School board agenda ranges from Benchmark test results to Salt Bowl


The Bryant School Board met Monday, Aug. 17, with a full agenda including 2009 Benchmark test results, individual school achievement recognition, technology updates and plans for the Salt Bowl.

Dr. Deborah Bruick, Assistant Superintendent, shared the results of the Benchmark testing for the district. “We really do want to celebrate our teachers and our schools and our students, because when we received our school data back, we knew it was growth again and it was a job well done for the most part.”[more]

Bruick pointed out gains in Special Education scores, which, she said, were often linked directly to whether or not a school ended up with a school improvement status.

According to data provided by Bruick, Bryant’s scores surpassed state scores in every area as a district and surpassed key counterpart districts in many areas. She interpreted the data as still showing consistent growth when compared to previous years. She also recognized Salem Elementary as the only school in the district to be named as a school exceeding school improvement standards.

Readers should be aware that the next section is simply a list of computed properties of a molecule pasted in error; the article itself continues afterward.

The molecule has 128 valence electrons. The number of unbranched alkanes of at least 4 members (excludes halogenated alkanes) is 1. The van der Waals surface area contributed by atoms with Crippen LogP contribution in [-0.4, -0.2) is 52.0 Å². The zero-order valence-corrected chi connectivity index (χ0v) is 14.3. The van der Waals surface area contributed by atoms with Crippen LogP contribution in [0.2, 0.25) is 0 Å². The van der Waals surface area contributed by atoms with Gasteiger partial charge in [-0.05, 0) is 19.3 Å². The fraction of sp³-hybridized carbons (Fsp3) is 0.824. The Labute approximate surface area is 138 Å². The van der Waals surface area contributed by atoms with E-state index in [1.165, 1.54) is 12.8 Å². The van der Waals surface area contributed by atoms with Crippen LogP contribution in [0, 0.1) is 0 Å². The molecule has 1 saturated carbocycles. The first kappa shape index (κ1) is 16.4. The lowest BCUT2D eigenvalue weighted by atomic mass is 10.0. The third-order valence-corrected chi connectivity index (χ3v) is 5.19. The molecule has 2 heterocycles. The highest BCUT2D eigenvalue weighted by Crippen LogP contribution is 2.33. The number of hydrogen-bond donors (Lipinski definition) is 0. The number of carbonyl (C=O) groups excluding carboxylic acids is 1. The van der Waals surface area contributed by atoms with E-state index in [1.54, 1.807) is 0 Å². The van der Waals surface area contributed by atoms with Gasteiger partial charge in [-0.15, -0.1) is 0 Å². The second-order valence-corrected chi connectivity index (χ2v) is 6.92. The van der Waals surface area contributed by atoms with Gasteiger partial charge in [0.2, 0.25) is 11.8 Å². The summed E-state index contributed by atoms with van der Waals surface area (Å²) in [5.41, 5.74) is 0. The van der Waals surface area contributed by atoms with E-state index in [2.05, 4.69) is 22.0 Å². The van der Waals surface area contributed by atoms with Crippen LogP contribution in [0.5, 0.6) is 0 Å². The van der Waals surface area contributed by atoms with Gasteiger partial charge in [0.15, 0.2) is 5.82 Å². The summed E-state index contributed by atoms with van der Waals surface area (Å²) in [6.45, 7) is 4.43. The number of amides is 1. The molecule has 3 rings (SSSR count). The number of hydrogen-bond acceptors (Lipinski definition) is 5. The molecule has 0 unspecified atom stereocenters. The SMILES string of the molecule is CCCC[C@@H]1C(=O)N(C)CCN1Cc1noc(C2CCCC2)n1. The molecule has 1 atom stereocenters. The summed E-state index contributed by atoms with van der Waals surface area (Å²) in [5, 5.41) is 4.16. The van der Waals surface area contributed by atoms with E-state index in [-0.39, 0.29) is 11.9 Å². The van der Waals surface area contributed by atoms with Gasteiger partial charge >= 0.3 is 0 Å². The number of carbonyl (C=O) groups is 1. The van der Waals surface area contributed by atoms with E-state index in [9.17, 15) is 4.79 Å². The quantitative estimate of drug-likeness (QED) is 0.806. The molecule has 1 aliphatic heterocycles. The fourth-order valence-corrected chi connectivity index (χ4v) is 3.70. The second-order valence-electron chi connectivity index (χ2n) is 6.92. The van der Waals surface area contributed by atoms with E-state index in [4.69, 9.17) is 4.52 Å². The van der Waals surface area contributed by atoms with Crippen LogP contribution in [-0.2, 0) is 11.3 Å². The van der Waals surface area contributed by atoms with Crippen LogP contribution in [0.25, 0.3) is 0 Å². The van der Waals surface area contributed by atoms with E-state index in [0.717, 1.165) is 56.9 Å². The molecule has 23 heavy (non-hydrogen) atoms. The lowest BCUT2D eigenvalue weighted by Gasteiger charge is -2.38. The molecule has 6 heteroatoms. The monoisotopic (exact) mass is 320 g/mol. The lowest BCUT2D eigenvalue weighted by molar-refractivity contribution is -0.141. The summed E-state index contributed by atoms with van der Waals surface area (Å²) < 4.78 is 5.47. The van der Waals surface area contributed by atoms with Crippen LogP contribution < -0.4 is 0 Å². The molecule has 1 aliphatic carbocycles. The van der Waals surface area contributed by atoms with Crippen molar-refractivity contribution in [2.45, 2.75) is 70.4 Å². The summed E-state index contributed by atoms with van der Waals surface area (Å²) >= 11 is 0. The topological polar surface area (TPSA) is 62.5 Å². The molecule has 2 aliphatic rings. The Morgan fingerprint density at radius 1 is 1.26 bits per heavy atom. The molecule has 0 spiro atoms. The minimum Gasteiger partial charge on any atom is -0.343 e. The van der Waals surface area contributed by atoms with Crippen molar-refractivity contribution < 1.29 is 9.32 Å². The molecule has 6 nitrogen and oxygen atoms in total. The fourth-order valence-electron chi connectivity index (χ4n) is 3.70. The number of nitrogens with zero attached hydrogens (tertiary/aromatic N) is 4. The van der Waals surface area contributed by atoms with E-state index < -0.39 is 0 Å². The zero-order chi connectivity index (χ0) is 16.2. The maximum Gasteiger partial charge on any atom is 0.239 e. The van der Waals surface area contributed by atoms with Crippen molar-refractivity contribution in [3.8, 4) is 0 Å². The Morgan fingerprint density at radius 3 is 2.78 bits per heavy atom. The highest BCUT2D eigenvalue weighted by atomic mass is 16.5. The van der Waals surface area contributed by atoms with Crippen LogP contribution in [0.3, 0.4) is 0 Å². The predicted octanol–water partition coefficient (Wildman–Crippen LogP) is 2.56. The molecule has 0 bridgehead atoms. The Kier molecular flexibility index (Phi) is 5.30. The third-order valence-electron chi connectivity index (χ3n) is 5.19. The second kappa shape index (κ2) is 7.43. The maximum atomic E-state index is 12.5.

Data for elementary school combined population scores in math for third through fifth grades showed improvement for all schools in the district except Bryant Elementary, which stayed the same with 88 percent of students scoring in the proficient and advanced ranges and Springhill Elementary, which moved slightly from 92 percent to 90 percent.

The literacy category showed increases in combined population scores across all elementary scores with the greatest increase in Davis Elementary, which increased from 71 percent of students in the proficient and advanced ranges to 85 percent.